I’ve called him a gasbag, and predicted he would flip the environmental bird to Camden County and South Jersey by not signing the ban on hydraulic fracturing passed by NJ state legislature earlier this summer. My next guess would have been a series of stall tactics, the likes of which Pennsylvania excels. Surprisingly, Governor Christie neither stalled nor outright vetoed. (No one thought he’d actually approve the measure, not just like that.) Turns out, he took a refreshingly moderate path with a conditional veto of the fracking ban, and the prudent step of proposing a moratorium on gas drilling for one year.
It’s worthwhile to note, there’s not much gas to be fracked in New Jersey. It is, however, a huge market for gas, not to mention a major point of export for liquified natural gas. Maybe New Jersey ought to learn to live with a little more toxic pollution, too? Maybe spread it around a bit in all those soggy wetlands and estuaries, yes? No. Not according to Governor Christie. He also wants more study of this highly controversial extraction method, but does the funding exist? Well, I now predict that if anyone can get to the bottom of this fracking thing – and maybe even begin to get gas right – it could be him.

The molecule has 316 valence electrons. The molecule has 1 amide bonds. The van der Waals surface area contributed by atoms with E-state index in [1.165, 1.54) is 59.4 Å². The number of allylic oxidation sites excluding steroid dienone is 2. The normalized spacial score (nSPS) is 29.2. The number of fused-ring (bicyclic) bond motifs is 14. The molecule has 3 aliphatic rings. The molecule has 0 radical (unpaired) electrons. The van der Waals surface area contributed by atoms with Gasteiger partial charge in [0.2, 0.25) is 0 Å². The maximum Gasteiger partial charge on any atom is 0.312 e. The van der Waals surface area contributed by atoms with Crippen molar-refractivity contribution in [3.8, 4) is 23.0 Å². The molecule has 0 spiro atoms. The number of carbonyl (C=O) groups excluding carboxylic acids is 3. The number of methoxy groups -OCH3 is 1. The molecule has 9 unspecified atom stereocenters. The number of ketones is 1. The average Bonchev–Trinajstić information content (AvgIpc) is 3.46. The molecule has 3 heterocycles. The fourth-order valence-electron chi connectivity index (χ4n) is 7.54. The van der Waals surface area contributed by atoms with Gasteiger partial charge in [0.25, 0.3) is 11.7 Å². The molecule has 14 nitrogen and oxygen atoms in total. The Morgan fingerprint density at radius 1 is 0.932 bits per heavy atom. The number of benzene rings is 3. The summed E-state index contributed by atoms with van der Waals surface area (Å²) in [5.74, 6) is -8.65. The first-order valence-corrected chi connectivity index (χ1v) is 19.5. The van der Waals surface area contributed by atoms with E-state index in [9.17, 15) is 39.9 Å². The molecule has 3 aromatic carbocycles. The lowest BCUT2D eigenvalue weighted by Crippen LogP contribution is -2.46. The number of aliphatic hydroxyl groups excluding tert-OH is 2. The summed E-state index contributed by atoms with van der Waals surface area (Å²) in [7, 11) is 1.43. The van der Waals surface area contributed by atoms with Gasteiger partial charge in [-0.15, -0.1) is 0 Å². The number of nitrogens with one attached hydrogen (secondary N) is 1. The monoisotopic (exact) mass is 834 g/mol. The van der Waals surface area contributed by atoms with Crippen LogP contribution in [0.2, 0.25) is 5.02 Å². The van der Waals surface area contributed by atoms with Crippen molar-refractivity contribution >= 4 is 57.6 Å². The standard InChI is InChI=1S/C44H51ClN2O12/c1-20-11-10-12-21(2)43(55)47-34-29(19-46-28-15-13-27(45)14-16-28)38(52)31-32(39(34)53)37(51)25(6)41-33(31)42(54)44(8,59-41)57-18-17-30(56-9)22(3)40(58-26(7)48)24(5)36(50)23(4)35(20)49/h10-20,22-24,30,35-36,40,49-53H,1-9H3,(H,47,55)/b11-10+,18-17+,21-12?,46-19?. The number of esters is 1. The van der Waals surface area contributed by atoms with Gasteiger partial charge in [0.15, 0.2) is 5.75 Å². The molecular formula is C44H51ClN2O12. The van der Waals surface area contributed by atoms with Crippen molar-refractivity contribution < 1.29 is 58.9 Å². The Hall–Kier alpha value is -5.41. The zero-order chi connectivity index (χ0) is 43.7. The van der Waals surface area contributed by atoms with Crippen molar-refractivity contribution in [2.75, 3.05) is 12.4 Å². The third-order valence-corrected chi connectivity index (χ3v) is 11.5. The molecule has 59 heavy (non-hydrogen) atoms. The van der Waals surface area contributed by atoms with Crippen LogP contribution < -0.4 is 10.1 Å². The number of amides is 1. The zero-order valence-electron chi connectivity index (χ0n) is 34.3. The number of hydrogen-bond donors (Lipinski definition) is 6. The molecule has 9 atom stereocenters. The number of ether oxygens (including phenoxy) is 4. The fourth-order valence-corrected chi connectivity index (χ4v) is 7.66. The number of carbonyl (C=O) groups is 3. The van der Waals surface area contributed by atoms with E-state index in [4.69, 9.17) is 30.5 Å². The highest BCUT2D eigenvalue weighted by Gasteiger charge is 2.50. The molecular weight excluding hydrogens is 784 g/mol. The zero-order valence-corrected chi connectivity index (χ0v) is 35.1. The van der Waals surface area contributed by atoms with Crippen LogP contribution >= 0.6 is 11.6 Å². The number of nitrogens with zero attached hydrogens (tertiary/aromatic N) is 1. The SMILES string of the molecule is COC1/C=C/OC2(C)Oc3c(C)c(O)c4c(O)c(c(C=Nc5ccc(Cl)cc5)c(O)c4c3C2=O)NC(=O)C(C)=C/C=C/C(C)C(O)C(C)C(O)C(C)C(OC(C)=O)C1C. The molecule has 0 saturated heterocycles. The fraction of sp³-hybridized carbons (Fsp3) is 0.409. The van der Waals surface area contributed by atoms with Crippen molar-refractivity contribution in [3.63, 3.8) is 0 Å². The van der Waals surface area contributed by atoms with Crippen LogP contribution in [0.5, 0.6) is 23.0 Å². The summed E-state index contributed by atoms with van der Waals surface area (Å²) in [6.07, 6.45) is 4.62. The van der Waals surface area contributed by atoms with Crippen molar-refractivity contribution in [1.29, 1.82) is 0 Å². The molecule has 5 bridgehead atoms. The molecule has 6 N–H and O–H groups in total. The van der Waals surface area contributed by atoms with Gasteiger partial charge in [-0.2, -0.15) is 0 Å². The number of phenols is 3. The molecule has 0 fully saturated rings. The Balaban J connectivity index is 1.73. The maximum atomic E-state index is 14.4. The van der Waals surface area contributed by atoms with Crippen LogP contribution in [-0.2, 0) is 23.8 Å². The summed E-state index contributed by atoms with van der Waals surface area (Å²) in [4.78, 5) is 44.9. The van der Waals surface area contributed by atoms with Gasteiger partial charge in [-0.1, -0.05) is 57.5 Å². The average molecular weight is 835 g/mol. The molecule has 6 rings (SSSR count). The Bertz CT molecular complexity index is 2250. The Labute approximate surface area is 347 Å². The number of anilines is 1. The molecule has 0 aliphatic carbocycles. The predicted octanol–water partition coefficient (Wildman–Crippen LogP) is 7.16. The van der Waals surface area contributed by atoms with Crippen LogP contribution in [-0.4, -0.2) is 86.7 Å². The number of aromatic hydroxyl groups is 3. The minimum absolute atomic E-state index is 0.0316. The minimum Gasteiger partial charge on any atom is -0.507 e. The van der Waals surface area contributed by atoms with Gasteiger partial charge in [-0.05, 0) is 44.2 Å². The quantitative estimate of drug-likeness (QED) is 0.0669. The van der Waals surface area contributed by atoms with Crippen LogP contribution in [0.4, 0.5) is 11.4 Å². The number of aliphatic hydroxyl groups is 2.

Governor Chris Christie (R-NJ) is a member of the all-important, perpetually hamstrung Delaware River Basin Commission. The DRBC is the sole entity who can stop, or approve, industrial gas drilling in the Delaware River Watershed. He is joined by the governors of New York, Pennsylvania, and Delaware, along with other appointed officials. According to the Department of Energy, New Jersey has the 7th highest Renewable Energy Portfolio Standard in the nation at 22.5%. Environmentally, Christie’s no Peter Shumlin (D-VT), but luckily for the Mid-Atlantic region’s shared, sensitive – and beleaguered – ecology, he’s no legislative slouch either.